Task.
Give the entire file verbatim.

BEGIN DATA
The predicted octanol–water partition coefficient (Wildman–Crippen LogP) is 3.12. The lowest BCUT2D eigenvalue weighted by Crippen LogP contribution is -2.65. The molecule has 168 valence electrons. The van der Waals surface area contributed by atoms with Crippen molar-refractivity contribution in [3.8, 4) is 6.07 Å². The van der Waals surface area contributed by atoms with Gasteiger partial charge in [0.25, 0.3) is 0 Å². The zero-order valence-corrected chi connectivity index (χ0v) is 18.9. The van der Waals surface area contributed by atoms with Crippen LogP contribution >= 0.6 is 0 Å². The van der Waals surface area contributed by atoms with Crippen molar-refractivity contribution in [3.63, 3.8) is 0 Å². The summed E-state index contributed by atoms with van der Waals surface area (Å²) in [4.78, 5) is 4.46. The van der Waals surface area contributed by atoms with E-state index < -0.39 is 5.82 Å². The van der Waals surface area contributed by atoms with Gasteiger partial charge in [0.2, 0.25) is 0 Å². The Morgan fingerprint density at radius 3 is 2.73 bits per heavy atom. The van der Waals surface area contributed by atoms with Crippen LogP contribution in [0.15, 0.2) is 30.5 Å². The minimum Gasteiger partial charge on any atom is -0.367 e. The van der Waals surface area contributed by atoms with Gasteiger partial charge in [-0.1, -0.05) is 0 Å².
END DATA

The predicted octanol–water partition coefficient (Wildman–Crippen LogP) is 3.12. The lowest BCUT2D eigenvalue weighted by Crippen LogP contribution is -2.65. The molecule has 168 valence electrons. The van der Waals surface area contributed by atoms with Crippen molar-refractivity contribution in [3.8, 4) is 6.07 Å². The van der Waals surface area contributed by atoms with Gasteiger partial charge in [0.25, 0.3) is 0 Å². The zero-order valence-corrected chi connectivity index (χ0v) is 18.9. The van der Waals surface area contributed by atoms with Crippen LogP contribution >= 0.6 is 0 Å². The van der Waals surface area contributed by atoms with Crippen molar-refractivity contribution in [3.63, 3.8) is 0 Å². The summed E-state index contributed by atoms with van der Waals surface area (Å²) in [4.78, 5) is 4.46. The van der Waals surface area contributed by atoms with E-state index < -0.39 is 5.82 Å². The van der Waals surface area contributed by atoms with Gasteiger partial charge in [0.2, 0.25) is 0 Å². The Morgan fingerprint density at radius 3 is 2.73 bits per heavy atom. The van der Waals surface area contributed by atoms with Crippen LogP contribution in [0.15, 0.2) is 30.5 Å². The minimum Gasteiger partial charge on any atom is -0.367 e. The van der Waals surface area contributed by atoms with Gasteiger partial charge in [-0.1, -0.05) is 0 Å².